Picking fruits and vegetables at a grocery store definitely qualifies as an art. Or rather as a chance to put analytical skills to test.
For me (I bet, for most of us), trip to grocery store is a mundane task – starting from making a list, carrying bags, baskets or pushing carts to picking fruits and vegetables, haggling with vendors (no longer applicable, India story), standing in lines for checkout or struggling to find enough cash/change in purse and then finally hoping that fruits and vegetables turn out as desired. In short, doing groceries is a tedious process for me unlike a trip to gap or express store. Even though I am a cook, I still haven’t managed to like grocery shopping enough. Yeah, it’s a shame. If I could, I would strictly visit store only once a month or utmost twice. But alas, that cannot happen. To get fresh supply, I need to do the grunt work. If I won’t, no one else can for me but me. To give an analogy, it’s like wanting to cross a river without putting an effort to swim, when I don’t have a boat (but know how to swim) :P.
And so yes, ultimately I cannot ignore the fact that the right picks are essential ingredients of a tasty recipe. And this very thought helps me wade through the crowded counters at the store. From choosing firm tomatoes to ripe okra, fresh strawberries to sweet grapes, or judging the ripeness of mangoes from their very smell, every pick needs to be careful enough to prevent an oversight. For me, this exercise may take years to evolve as an experience. Even though I started such trips to Mandi aka vegetable-fruit markets, early in life, by (sometimes) accompanying my father on Saturdays for groceries, I still haven’t gotten any better at picking fruits from its face-value.
Even if I can (now) successfully prevent, visibly rotting vegetables, making way into my basket, I still cannot be too sure of my choices until I have cut them open. This, especially, happens to me when buying green raw mangoes. And on rare occasions, when luck is on my side and I pick the right unripe ones, I use them to make Mavinakayi Chitranna aka Green Mango rice. (Note to self: Choose a green looking mango over red-green shaded mango)
And it’s a blessing and joy to cook and enjoy such a delicacy at leisure on 4th of July under warm sun and with cold raita. Totally, ideal for a memorable holiday.
- Preparation Time: 10 min
- Cooking Time: 15 min
- Recipe Level: Easy
- Serves many
- Source: N
- Cuisine: South Indian
- 2 cups cooked rice
- 1.5 cups of grated green mango aka Mavinakyi or katcchi keri
- 0.5 cup grated coconut -frozen or thin chips
- 1 tbsp chana daal
- 2 tbsp peanuts
- 1 tbsp cashews (optional)
- 2 tsp cooking oil
- 2 tsp mustard seeds
- 1 tsp turmeric
- 1 tsp methi aka fenugreek seeds
- 2 -3 red chillies strainer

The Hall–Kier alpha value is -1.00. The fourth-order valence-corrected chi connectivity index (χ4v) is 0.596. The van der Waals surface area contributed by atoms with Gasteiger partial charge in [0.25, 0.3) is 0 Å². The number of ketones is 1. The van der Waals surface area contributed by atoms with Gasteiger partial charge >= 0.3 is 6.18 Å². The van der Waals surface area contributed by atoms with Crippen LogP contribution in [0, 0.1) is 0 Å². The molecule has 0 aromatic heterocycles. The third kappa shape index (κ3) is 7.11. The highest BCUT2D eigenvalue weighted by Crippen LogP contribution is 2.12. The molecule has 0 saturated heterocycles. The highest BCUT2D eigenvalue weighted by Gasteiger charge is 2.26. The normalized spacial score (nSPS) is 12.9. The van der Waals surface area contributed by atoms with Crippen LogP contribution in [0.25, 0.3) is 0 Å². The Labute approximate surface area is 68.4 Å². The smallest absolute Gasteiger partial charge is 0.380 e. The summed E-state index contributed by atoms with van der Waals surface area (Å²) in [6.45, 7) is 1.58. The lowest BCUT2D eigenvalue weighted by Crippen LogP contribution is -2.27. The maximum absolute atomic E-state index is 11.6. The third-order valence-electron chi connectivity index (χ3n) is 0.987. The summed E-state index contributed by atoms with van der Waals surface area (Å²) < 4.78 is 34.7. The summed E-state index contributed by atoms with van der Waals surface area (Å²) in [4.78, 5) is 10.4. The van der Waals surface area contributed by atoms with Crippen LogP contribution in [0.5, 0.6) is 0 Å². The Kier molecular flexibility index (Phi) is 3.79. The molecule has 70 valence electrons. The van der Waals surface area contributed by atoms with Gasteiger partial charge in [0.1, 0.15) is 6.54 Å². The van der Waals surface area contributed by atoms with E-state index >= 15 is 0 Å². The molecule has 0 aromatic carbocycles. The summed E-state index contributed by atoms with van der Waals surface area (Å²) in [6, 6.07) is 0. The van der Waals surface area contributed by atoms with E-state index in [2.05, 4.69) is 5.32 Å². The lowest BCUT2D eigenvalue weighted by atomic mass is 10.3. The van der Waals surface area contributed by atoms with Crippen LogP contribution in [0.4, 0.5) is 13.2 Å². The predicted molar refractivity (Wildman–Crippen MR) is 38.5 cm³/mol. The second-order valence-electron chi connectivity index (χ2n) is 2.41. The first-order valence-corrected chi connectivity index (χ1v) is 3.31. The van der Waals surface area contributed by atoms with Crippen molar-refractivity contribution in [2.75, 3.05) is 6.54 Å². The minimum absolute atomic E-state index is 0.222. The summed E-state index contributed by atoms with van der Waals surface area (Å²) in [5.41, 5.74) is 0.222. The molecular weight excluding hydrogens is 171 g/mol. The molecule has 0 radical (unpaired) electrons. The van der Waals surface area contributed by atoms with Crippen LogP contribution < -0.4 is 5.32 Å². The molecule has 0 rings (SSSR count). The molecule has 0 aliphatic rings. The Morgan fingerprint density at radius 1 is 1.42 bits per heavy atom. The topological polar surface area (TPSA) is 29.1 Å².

- 1-2 green chillies (optional)
- Pinch of hing aka asefoetida
- 1 string of curry leaves
- 1-2 leaves of mint or cilantro (for garnishing)
- Salt to taste
- Soak rice for 10-15 minutes. Boil/Cook the rice. Let it cool.
- Separately, soak chana daal for 5 – 10 minutes as well.
- In a separate thick bottomed pan or kadhai, add cooking oil and put it on a medium flame. Add pinch of hing.
- Add mustard seeds and red chillies to the pan. Allow mustard to splutter.
- Drain water from soaked chana dal. And add chana dal, methi seeds. Cook for a bit and then add peanuts, and cashews to the kadhai as well.
- Now add curry leaves. Follow by adding grated mango to the kadhai. Let it cook for 4-5 minutes, and then stir well. And grated coconut.
- Add a pinch of turmeric to the mango (as the cooking progresses). Let the mix cook for another 4-5 minutes.
- As all the ingredients are cooked, the greenish mango threads tend to look tad less green and less raw. Now add cooked rice.
- Following by adding salt. Now mix contents of kadhai and cooked rice well. Stir a couple of times until rice is no longer white in color (and now has a yellowish tinge)
- Allow the kadhai to be on the flame for another 3-4 minutes and stir a few more times until the mango is completely cooked and mango and rice cannot be distinguished conspicuously. Switch off the gas.
- Garnish with cilantro or mint leaves. Serve with raita.
- Cashews is optional here. I used for added taste and flavor and also because T and I love cashew.
- Coconut is optional too. If not handy, it’s absolutely Ok to do without it.
- Add green chillies if extra spice is preferred else skip
- Mixture or chips can be used as a side.
- You may also choose to serve with curd rice for added taste. I preferred raita to avoid eating dry.
- Another way of making mavinakayi chitranna is blending spices and mango pieces in a mixer. And using the paste obtained to mix with rice. I preferred this as it has more engaging raw mango taste.